With inflation at a 27-month high, Treasury chiefs are planning to introduce a new target of 0 to 3 per cent, probably in the November Budget. The present target, set by Norman Lamont when he was Chancellor, envisages a range of 1 to 4 per cent, but the Government is committed to keeping inflation in the lower half of that band.
"Kenneth Clarke will argue that he is tightening the target, but in fact the opposite is true. He is preparing the country for more inflation, not less," said a senior adviser in the Shadow Treasury office.
The headline rate of inflation last week shot up from 2.9 to 3.3 per cent, and the Government will next month switch to a new index of rising prices that will exclude mortgage interest payments and indirect taxes such as VAT. This measure is currently running at just under 2 per cent.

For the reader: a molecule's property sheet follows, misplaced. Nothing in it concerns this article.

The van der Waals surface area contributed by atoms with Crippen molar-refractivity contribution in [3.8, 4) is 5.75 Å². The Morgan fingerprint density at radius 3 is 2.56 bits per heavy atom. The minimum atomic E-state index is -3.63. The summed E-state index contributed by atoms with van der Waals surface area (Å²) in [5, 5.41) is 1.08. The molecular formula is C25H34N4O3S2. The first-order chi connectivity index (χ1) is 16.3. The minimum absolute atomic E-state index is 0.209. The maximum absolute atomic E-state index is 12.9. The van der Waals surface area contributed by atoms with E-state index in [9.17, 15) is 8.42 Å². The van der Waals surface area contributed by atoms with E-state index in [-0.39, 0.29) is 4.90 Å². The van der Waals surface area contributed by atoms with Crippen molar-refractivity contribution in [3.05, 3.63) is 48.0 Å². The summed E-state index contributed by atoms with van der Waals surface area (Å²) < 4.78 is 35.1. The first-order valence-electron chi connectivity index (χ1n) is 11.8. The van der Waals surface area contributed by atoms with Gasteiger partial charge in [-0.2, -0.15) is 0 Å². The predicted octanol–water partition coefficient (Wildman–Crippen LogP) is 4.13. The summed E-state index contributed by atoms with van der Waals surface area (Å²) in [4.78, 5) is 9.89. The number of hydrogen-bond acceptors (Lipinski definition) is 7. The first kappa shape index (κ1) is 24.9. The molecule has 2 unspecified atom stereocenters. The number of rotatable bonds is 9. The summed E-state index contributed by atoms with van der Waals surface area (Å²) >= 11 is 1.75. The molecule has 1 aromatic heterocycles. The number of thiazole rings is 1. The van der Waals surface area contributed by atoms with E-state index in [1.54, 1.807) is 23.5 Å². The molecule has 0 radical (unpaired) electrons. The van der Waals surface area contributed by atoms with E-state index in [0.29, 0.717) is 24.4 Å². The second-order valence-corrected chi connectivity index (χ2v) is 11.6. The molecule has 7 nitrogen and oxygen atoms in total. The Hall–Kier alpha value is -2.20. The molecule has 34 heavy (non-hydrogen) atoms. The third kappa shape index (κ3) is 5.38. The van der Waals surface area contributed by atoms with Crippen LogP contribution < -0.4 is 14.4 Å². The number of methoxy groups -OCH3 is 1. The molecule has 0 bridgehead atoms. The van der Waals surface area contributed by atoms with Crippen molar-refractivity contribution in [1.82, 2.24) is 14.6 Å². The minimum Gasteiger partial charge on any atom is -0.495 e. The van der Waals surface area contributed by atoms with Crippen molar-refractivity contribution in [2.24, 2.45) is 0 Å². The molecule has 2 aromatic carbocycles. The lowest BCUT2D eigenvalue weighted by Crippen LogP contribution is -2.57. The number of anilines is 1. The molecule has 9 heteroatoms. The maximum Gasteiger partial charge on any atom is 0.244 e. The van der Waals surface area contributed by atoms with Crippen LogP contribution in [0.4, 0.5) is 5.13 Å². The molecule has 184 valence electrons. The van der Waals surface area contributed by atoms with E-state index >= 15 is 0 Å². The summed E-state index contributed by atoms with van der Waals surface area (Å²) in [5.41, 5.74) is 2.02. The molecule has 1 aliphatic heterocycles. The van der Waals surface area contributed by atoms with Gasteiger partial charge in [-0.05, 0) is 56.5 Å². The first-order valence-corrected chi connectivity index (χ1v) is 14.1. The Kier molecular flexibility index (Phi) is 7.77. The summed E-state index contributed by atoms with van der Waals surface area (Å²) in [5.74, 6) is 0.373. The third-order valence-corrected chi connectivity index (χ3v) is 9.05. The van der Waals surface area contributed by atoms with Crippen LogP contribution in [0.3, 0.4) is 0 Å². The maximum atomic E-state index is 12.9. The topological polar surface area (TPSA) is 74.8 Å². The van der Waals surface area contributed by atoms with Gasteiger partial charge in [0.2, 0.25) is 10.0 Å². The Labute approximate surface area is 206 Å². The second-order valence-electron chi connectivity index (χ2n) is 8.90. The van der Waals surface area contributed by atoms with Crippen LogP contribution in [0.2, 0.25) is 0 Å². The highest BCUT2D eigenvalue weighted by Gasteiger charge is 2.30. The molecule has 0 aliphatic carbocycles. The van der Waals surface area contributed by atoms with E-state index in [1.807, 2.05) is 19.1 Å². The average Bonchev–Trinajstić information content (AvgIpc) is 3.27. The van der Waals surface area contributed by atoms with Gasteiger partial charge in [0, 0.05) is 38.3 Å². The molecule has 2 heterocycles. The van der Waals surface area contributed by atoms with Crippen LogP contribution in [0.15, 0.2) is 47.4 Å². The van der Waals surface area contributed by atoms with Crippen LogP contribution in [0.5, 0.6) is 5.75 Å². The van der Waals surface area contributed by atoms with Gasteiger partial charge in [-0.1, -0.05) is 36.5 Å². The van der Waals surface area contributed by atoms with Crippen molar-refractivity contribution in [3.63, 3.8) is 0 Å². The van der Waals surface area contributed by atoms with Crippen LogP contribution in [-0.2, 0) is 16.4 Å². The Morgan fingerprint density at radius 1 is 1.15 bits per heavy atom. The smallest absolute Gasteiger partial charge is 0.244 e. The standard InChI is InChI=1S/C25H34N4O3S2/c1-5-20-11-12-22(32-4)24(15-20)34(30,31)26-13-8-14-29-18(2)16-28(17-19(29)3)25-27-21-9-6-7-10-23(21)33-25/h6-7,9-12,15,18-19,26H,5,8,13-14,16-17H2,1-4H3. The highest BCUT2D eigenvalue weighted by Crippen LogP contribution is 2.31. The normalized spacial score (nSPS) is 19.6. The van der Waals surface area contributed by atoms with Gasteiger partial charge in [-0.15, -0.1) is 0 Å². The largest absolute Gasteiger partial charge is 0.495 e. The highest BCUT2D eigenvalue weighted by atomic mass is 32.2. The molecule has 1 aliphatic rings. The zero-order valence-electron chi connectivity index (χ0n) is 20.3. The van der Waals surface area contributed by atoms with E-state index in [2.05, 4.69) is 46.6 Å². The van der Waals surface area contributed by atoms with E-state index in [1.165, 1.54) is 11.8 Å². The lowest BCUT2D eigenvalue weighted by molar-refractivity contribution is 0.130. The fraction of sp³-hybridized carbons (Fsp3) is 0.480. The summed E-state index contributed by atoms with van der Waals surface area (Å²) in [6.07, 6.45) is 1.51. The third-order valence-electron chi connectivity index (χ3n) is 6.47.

The switch will benefit the Government in two ways: by "lowering" the rate of inflation, and by excluding the impact of Budget increases in indirect taxes, the Chancellor's favourite method of raising revenue.
At the same time, the Government is discontinuing publication of its discredited Tax and Prices Index, introduced during the Thatcher years to make political capital out of falling taxes. With taxes now rising, the TPI has embarrassingly outstripped the old inflation index and stood at 3.9 per cent last month.
Treasury sources admitted that changes are pending. "The present inflation target runs out in two years' time," said a senior figure. "There is going to be a new one." When Mr Clarke unveiled his Budget last November, he conceded that inflation would rise this year but insisted it would fall to the lower half of the 1-4 per cent range by the end of this Parliament in two years' time. However, inflation has been on a rising trajectory since last autumn.
Shadow Treasury minister Andrew Smith said: "It looks like they are trying to pull the wool over people's eyes. People will be absolutely furious that the Government are taking taxes and mortgage payments out of the index just when these are hitting people harder than ever."Reuse content